- Motivated information processing in organizational teams: Progress, puzzles, and prospects
- Research in Organizational Behavior
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- Faculty of Social and Behavioural Sciences (FMG)
- Psychology Research Institute (PsyRes)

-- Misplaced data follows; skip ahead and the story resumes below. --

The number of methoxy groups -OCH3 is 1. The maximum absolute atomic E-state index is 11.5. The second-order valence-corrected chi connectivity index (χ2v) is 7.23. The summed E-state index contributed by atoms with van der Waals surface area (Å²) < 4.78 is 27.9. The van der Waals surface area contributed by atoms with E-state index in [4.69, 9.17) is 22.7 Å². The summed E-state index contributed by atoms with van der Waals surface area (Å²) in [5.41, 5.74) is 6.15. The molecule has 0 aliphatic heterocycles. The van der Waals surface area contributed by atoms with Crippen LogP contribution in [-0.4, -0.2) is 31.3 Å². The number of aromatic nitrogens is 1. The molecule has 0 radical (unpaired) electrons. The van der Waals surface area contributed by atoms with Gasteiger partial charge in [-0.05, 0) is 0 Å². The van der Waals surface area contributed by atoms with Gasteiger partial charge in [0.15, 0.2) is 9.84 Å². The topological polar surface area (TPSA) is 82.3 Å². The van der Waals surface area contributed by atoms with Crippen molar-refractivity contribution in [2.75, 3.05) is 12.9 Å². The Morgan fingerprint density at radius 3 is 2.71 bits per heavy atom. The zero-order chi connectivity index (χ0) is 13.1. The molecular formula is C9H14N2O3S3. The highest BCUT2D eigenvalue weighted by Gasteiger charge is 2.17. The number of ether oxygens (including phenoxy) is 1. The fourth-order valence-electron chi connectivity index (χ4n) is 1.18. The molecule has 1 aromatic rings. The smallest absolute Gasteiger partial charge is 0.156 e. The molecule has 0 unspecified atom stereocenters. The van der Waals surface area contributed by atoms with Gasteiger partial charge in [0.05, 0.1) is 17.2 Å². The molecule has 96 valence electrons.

Much of the research into group and team functioning looks at groups that perform cognitive tasks, such as decision making, problem solving, and innovation. The Motivated Information Processing in Groups Model (MIP-G; De Dreu, Nijstad, & Van Knippenberg, 2008) conjectures that information processing within such groups is strongly affected by two types of motivation: epistemic motivation (low-high) is thought to drive the depth of information processing, whereas social motivation (pro-self-pro-social) will influence the kind of information that is processed. The model predicts that high quality group outcomes may be expected especially when high epistemic motivation is coupled with pro-social motivation, because under these conditions groups process information extensively to foster collective goals. Here we review the model, its evidence, and some puzzling findings. We integrate this work with adjacent literatures on shared mental models and transactive memory systems, and extend the model to situations in which groups face rivaling out-groups and regulate intergroup competition and conflict. Throughout our review, we highlight possibilities for further research and propose testable hypotheses.
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